Tuesday, January 7, 2014


As mentioned in my last post, I have recently stumbled across a really great and handy software tool for molecular phylogenetics. When installing programs on Linux, I sought for an open source alternative to the sequence alignment editor BioEdit that I have been using on Windows since I was an undergrad. The one I found, SeaView, may in some regards be even better.

Admittedly, BioEdit has more options for manual sequence editing. Where SeaView gives us only the option of typing and deleting individual bases or indels, BioEdit has a drag-and-drop and a grab-and-drag function, both with useful extra settings such as whether only the marked area should be moved or whether the bases to the right should move as a block.

In all other areas SeaView appears to have the advantage, at least at first sight. It has two automated alignment options, the venerable ClustalW and Muscle, the latter one in my experience the better of the two.

If sample names are identical between datasets (and if they aren't, it's your fault), it is easy to concatenate them. Simply open the datasets in different windows of SeaView and use File -> Concatenate. The only disadvantage is that it does not fill the missing sequences in each block with Ns but merely with gaps, but at least this function makes concatenation much easier than with a text editor.

This would have made some previous projects a bit easier.

Another helpful function is Props -> Statistics because it quickly gives an overview of variability in the dataset, how many sites are parsimony informative and suchlike. Strangely, however, it ignores all sites that have gaps even in only one sequence, so it is not suitable for obtaining the relevant statistics for publication.

If you want to move your finished alignments into a phylogenetics tool, it can be saved in a variety of formats, the most important probably fasta, nexus (for PAUP, MrBayes, BEAST) and phylip (for RAxML or, obviously, PHYLIP). But the best thing is, you do not necessarily have to do that because SeaView itself provides modules to immediately conduct parsimony, distance and likelihood analyses.

I have so far tried parsimony, which uses a PHYLIP module, and likelihood, which uses the PhyML software. The analyses are quite fast and allow all the major settings one would expect, although they do not include TBR branch swapping. Likelihood analyses can be run with seven different substitution models. Branch support can be inferred with bootstrapping and, in the case of likelihood, the aLRT test. The disadvantage of the parsimony module is that it appears to return only the consensus tree. For publication I generally want all the most parsimonious trees so I will continue to use TNT or PAUP instead, but for likelihood analyses or simply for quick and dirty data exploration before the real analysis SeaView is definitely an option.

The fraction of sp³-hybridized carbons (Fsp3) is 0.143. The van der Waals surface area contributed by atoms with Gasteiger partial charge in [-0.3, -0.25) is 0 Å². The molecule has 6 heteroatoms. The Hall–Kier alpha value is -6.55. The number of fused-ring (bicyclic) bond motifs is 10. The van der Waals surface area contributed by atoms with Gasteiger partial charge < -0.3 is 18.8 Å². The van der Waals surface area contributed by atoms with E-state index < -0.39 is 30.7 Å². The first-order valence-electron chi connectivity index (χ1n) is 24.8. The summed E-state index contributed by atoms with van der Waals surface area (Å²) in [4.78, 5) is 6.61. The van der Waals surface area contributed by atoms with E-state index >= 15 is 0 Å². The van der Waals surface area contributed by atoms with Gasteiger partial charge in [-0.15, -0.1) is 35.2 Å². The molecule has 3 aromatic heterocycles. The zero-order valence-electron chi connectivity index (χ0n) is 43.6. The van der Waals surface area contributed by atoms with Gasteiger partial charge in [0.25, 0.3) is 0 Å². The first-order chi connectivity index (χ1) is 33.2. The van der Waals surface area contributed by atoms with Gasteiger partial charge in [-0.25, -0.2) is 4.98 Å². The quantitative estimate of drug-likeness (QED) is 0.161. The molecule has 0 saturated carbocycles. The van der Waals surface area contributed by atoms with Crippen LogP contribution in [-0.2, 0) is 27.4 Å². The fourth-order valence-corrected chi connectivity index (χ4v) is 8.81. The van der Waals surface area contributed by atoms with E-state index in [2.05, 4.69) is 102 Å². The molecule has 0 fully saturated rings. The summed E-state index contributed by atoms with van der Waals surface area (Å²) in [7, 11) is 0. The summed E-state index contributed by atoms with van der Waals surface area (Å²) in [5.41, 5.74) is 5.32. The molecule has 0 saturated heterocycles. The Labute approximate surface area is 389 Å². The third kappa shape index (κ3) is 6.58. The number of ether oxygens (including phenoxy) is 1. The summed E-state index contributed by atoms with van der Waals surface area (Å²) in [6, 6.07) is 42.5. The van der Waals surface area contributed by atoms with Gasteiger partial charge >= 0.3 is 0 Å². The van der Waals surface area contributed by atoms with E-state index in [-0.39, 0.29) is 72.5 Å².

When you have inferred a phylogenetic tree, SeaView opens it in a separate window where you can reroot it, display it as circle tree, cladogram or phylogram, display support values or branch lengths, and finally export it in Newick format or as SVG or PS vector graphics for further editing e.g. in Inkscape.

As for the design, the display of sequence data looks a bit garishly colourful at first but it is endlessly customizable. You can set anything from the colours the various bases are displayed in to the font size used for the alignment. (Just about the only thing that annoyingly cannot be changed is how many letters of the sample name are displayed, so don't make them too long.)

That just about covers it I'd say.

Lastly, SeaView has some purely technical advantages over other sequence alignment editors I have used: It is a small, easily installed and fast package, so far it seems very stable, and it is available for all major operating systems. One of its strengths is that it is to a large degree a GUI that combines and greatly facilitates the use of established freeware programs provided by other scientists, such as the alignment and phylogenetics modules mentioned above. Instead of using a different tool for each step and then having to constantly export and import data in varying formats, you can do everything from automated alignment to exporting the final likelihood tree as a vector graphic in one comprehensive program.

The major downsides appear to be very restricted space for sample names, the failure of the program to fill missing sequences with Ns or questions marks when concatenating, the failure to retrieve multiple equally parsimonious trees, and, perhaps only in my case, that I cannot figure out why I do not have the 'sites bar' at the bottom that you need to mark groups of characters.

Well, nothing is perfect in real life, there are only trade-offs. If you are interested in trying this alignment software, you may want to check it out at the program website. I will definitely get some use out of it in the future, not least because it allows me to have the same tool on both operating systems I am using.

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